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Golfer Sues Over Vandalized Wikipedia Entry 267

Posted by CowboyNeal
from the setting-the-record-straight dept.
coondoggie writes "Pro golfer Fuzzy Zoeller is suing to track down the author of what Zoeller says is a defamatory paragraph about him on the Wikipedia site. In an Associated Press story Zoeller's attorney, Scott Sheftall, said he filed a lawsuit against a Miami firm last week because the law won't allow him to sue Wikipedia."
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Golfer Sues Over Vandalized Wikipedia Entry

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  • So what's the story? (Score:5, Informative)

    by Southpaw018 (793465) * on Thursday February 22, 2007 @10:55PM (#18117914) Journal
    So what's the story...the fact that he's doing the right thing here?

    He's suing the correct person for (if the accusations are true - and you've seen Wikipedia troll edits, they probably are) a legitimate reason. So the story is that he's not an idiot suing Wikipedia like the rest of the idiots would?
    • Re: (Score:3, Informative)

      by SilentChris (452960)
      I think Slashdot wants the community to foam at the mouth about the *potential* breach of privacy Wikipedia could be involved in by revealing the poster (or, at least, revealing where the poster posted from). Of course, Slashdot is relying on the fact that most people won't RTFA and see that Wikipedia hasn't even been formerly notified by the lawyer brigade. Never mind that the IP is freely available on the Wikipedia page's history. So, in short: Slashdot wants Slashdotters to foam at the mouth so they g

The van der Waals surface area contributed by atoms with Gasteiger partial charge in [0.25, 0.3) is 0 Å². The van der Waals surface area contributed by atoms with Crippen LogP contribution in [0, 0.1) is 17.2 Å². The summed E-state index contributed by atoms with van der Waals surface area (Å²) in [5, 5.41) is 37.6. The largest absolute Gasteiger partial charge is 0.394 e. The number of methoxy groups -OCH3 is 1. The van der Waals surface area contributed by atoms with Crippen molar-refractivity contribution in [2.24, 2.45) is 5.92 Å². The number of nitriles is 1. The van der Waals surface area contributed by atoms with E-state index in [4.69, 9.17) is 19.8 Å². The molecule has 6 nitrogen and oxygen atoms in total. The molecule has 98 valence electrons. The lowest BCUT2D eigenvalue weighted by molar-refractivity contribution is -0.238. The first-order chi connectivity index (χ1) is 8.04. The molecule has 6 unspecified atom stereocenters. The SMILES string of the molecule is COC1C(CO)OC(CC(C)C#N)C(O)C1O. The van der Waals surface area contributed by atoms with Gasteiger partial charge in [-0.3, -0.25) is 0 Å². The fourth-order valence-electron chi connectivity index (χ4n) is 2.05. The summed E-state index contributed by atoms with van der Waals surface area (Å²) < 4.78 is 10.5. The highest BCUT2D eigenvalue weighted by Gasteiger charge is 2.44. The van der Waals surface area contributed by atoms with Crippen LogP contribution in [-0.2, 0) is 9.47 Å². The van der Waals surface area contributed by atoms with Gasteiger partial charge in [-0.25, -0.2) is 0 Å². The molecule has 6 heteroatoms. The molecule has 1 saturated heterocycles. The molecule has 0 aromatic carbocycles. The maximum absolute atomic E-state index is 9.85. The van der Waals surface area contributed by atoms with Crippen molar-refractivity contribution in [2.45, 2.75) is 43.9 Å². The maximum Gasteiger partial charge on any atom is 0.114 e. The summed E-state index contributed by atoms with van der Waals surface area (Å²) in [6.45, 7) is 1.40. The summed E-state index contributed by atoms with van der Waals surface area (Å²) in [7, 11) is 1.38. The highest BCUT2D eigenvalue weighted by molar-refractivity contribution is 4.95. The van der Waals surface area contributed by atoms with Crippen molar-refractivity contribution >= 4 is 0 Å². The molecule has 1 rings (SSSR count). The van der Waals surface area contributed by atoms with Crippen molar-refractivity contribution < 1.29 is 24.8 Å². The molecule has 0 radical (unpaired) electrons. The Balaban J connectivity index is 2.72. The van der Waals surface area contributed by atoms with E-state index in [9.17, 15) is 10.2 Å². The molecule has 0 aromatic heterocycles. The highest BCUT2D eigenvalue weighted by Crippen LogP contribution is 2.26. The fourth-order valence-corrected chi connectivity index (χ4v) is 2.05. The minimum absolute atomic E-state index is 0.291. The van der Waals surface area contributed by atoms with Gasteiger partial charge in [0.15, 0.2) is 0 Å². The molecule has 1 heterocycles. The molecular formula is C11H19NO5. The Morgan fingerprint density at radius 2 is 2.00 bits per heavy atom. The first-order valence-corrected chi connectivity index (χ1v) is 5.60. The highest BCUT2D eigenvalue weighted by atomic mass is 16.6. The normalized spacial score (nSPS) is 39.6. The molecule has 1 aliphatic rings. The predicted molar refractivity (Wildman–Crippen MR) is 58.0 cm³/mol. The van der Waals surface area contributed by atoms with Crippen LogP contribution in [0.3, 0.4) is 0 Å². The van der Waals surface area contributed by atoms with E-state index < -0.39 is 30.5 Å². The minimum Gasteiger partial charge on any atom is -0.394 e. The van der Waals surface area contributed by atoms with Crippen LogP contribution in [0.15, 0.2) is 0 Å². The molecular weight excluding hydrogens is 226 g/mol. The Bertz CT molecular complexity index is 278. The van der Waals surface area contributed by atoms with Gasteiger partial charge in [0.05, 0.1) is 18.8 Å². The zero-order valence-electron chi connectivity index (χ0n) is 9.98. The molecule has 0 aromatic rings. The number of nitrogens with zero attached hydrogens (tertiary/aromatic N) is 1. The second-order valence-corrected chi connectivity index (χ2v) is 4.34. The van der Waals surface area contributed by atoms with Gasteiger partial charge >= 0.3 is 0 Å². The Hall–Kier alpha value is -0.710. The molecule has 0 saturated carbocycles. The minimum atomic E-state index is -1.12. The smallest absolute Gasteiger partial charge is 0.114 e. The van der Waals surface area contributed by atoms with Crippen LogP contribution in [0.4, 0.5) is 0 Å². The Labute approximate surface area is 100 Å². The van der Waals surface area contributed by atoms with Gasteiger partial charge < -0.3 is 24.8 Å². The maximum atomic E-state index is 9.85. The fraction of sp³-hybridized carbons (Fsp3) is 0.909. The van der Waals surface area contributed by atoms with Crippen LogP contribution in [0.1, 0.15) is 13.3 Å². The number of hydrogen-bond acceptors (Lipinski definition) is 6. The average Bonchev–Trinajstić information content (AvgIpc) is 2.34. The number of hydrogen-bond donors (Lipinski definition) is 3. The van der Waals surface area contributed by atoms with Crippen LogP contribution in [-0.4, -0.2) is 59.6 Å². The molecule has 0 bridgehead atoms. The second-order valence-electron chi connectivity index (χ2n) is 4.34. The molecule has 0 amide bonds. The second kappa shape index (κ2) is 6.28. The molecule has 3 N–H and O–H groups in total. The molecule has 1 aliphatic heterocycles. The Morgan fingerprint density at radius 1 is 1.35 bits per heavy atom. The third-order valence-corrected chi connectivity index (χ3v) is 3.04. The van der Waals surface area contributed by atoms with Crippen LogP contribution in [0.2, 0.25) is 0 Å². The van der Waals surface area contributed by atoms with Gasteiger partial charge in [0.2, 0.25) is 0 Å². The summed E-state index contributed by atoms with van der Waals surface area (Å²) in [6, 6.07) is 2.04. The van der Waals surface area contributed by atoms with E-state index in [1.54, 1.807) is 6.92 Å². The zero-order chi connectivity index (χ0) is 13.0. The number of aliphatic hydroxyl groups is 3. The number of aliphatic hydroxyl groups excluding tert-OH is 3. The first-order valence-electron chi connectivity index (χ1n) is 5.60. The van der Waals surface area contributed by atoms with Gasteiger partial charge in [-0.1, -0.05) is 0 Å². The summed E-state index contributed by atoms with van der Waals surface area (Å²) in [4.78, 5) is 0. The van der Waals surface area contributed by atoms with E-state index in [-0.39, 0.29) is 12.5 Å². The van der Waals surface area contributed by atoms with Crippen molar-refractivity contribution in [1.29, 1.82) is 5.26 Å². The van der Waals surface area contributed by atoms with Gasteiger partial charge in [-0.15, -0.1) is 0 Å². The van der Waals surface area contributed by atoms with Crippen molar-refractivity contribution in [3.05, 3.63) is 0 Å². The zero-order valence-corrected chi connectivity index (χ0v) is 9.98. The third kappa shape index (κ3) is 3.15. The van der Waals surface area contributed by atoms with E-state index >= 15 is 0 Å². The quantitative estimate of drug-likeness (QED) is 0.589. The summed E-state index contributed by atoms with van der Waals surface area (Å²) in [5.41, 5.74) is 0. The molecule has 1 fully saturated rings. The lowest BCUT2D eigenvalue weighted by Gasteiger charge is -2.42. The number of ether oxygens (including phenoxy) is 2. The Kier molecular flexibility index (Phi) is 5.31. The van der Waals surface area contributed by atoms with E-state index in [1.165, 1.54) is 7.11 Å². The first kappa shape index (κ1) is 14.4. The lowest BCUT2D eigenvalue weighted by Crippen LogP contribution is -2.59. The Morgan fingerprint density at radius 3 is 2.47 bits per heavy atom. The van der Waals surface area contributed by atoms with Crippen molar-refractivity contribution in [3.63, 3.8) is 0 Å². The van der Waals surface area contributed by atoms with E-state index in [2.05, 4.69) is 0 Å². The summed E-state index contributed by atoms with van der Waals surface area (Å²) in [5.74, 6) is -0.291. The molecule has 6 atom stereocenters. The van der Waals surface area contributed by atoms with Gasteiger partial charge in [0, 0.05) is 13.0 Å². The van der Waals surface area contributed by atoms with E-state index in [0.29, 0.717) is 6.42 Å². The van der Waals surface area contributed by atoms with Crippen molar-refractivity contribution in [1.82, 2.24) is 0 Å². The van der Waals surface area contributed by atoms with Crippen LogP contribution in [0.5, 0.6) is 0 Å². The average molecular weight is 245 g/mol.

• by The Bungi (221687) <thebungi@gmail.com> on Thursday February 22, 2007 @11:12PM (#18118046) Homepage
        Interestingly, it looks like someone at WP deleted much of the page's history. Maybe now they can also be sued for destruction of evidence.
        • by kubrick (27291) on Friday February 23, 2007 @12:10AM (#18118424)
          I'd presume that's because people viewing the article can also go back and view historical versions, which would be continuing the publication of defamatory statements. I'm sure whoever did this will have kept an archived copy to be produced on demand.
        • As a Wikibook administratos I can tell you that the WikiMedia software never deletes anything - it is just hidden from the general public. If you have a legitimate reason to look at deleted entries you can ask an Administrator to make the data available to you.

          Martin
          • Re: (Score:3, Interesting)

            s a Wikibook administratos I can tell you that the WikiMedia software never deletes anything - it is just hidden from the general public. If you have a legitimate reason to look at deleted entries you can ask an Administrator to make the data available to you.

            Under Wiki's license shouldn't everything, including edits, be available to anyone? If not then you have a loophole that others can exploit to avoid complying with the license.
            • Interesting point. However, there are several resons why not:

              1) Page-Name typos - why keep them online?
              2) SPAM
              3) Illegal content
              4) Unwanded content - Each wikipedia project has a mission and will not accept content which is utside scope.

              If you disagree in a particular case you can file a "vote for undelete" and ask the adminstrators to make the content available.

              Martin
            • The gfdl only requires attibution of material so if the material is no longer there its history doesn't have to be either.